• Perfect, Daniel, except for that “effort to take” which you are already aware of. If you want to maintain the meter, you might substitute something like “A final, last ditch reach to take her soul.”

  • AJ – you’re right… so we substitute the first line with:

    “What challenge this? Will no one else step up?”

    Our language has a lilt built into it. Iambic rhythm moves the mind forward but alliteration awakens us to the subtle song whispering within. Taking ten minutes to tweak the tempo may massage the melody and mothion and give your passage a bit of pizazz.

    🙂 Sorry. Couldn’t resist! AJ – this is WAAAAY to fun!

  • Nice, Lyn 🙂 Maybe we’ll have to do a post on alliteration at some point.

  • Razziecat

    Hi, guys! Nothing like a taking a Friday off:

    It feels like sheer indulgence to sleep in
    But that is what I did this very day;
    I love a nice long weekend now and then
    To recharge, sometimes it’s the only way

    I cheated a little, as the emphasis on “recharge” is a bit flexible…I’ve heard it with the emphasis on either “re” or “charge,” depending on context.

  • Hepseba ALHH

    Well sorry but I tend to stream of consciousness when focused on the meter of the line:

    Come meet me under silk and yellow skies
    where storm winds gnash their teeth and clap their hands
    to scour sense and sanity from sights
    we see too much, and thoughts, and spoken lines.

  • Razzie,
    yes, first time through I stumbled on recharge, but the rest works nicely. Enjoy your long weekend!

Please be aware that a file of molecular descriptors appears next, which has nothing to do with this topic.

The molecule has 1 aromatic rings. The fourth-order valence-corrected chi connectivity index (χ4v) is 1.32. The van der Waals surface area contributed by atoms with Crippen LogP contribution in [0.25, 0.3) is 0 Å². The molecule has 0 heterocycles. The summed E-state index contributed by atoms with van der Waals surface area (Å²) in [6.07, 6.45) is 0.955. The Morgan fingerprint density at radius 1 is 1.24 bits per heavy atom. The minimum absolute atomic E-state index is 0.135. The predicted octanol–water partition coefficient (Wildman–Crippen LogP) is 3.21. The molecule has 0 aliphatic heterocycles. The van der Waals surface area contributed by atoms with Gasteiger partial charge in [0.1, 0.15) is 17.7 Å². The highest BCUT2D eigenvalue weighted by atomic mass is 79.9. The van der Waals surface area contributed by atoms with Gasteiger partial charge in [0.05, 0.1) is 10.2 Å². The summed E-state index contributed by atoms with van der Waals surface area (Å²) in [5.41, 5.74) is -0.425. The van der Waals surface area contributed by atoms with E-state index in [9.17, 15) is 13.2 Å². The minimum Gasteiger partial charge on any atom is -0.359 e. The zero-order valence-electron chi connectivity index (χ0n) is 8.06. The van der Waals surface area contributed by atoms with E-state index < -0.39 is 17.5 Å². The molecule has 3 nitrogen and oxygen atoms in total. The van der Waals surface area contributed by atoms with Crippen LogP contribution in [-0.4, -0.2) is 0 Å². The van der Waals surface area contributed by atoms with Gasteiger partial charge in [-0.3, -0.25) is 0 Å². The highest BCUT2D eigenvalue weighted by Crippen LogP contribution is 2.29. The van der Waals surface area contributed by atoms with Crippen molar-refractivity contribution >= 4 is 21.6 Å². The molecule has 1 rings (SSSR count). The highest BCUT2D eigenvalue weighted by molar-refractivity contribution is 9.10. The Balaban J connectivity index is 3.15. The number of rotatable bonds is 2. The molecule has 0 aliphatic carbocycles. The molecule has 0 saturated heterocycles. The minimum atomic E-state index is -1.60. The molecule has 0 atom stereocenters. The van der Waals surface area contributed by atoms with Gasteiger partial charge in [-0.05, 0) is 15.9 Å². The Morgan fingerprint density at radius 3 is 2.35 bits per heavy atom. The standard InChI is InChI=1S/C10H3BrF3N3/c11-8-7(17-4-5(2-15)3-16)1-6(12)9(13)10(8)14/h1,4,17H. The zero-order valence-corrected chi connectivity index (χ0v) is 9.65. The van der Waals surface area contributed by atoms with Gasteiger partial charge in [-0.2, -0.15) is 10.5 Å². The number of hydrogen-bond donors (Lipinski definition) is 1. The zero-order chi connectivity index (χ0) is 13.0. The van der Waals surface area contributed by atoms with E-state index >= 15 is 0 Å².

Hep
    not sure I follow the sense exactly, but the verse works and that’s why we’re here today 🙂

  • Lovely post, A.J. And something to which I should give more thought as I write. I look for rhythm and flow in my prose, but I don’t think I take as much care with it as you do.

    But I think I’ll skip today’s writing assignment, thanks. Haiku is about the summit of my poetic sophistication . . .

  • Thanks, David. Skipping permitted.

    See me after class.

  • Dr Hartley, did I miss anything important in class today? -laughs and runs away-

  • Yeah, Misty, you’d better run…

  • I read the chapter after class, decided I sucked at it, and skipped the quiz. Zero for the day’s work, I know.

  • Thanks, A.J.! That was a lot of fun. And it made me even more aware of the rhythm during edits today. One of the issues I’ve had to deal with lately, in switching my story from present tense to past, is that it changes the number of syllables in each sentence. As a result, I’ve often found myself searching for alternate words, and deleting unnecessary ones, just to give it the right flow. This post really rang true for me.